Internet Ethics Program Director
Irina Raicu is the director of the Internet Ethics Program at the Center. She is a Certified Information Privacy Professional (U.S.) and was formerly an attorney in private practice. Her work addresses a wide variety of issues, ranging from online privacy to net neutrality, from data ethics to social media’s impact on friendship and family, from the digital divide to the ethics of encryption, and from the ethics of artificial intelligence to the right to be forgotten. She holds a J.D. degree from Santa Clara University’s School of Law, as well as a bachelor's degree in English from U.C. Berkeley and a master's degree in English and American Literature from San Jose State University.
Her writing has appeared in a variety of publications, including The Atlantic, U.S.A. Today, MarketWatch, Slate, the Huffington Post, the San Jose Mercury News, the San Francisco Chronicle, and Recode.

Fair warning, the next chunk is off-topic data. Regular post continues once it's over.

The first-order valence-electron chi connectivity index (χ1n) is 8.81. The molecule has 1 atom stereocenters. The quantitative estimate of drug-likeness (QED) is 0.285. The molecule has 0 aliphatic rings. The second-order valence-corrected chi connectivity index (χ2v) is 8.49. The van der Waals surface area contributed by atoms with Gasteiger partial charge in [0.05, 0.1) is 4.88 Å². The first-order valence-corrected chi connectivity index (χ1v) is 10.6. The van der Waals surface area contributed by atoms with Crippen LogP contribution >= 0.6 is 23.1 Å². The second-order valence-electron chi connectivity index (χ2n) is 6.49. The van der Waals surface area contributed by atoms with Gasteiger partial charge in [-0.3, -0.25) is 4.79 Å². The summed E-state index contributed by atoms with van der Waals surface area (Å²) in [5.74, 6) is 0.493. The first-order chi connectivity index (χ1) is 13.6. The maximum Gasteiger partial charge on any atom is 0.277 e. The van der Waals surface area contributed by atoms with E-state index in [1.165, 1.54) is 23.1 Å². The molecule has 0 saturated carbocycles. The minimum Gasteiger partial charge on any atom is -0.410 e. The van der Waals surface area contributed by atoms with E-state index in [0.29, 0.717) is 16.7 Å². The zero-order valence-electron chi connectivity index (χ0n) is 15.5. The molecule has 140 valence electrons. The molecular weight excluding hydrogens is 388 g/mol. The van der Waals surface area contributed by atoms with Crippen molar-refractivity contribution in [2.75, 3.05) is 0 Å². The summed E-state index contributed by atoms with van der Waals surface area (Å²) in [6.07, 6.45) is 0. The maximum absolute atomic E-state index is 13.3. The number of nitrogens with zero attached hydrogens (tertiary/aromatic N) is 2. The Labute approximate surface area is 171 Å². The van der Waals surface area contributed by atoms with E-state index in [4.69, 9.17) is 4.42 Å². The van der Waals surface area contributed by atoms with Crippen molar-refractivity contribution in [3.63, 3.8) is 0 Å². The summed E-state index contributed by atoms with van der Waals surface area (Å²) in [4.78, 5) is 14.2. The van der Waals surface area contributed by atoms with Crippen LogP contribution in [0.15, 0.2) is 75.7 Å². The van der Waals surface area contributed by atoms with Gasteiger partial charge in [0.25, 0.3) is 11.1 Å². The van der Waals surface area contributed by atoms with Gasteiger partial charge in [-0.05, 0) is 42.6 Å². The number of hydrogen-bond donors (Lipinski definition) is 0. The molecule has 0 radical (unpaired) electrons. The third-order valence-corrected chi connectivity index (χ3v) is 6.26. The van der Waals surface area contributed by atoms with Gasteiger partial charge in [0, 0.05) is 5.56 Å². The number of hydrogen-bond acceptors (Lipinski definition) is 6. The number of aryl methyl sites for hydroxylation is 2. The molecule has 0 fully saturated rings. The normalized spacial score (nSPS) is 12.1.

Raicu is a member of the Partnership on AI's Working Group on Fair, Transparent, and Accountable AI. In collaboration with the staff of the High Tech Law Institute, Raicu manages the ongoing “IT, Ethics, and Law” lecture series, which has brought to campus speakers such as journalist Julia Angwin, ethicists Luciano Floridi and Patrick Lin, and then-FTC commissioner Julie Brill.
She tweets at @IEthics and is the primary contributor to the blog Internet Ethics: Views from Silicon Valley.
As a teenager, Raicu came to the U.S. with her family as a refugee; her background informs her interest in the Internet as a tool whose use has profound ethical implications worldwide.
Stories from Irina Raicu's Blog - Internet Ethics: Views from Silicon Valley
On the nature of “shared experience”
Traveling with others makes us realize what social media does and does not provide.
Implications for Curriculum and Instruction
We should both celebrate and be cautious about the power of AI to inform classroom management.
"Some ethical questions have to be addressed by more structural means."
On human behavior data and the invisible infrastructure of human relationships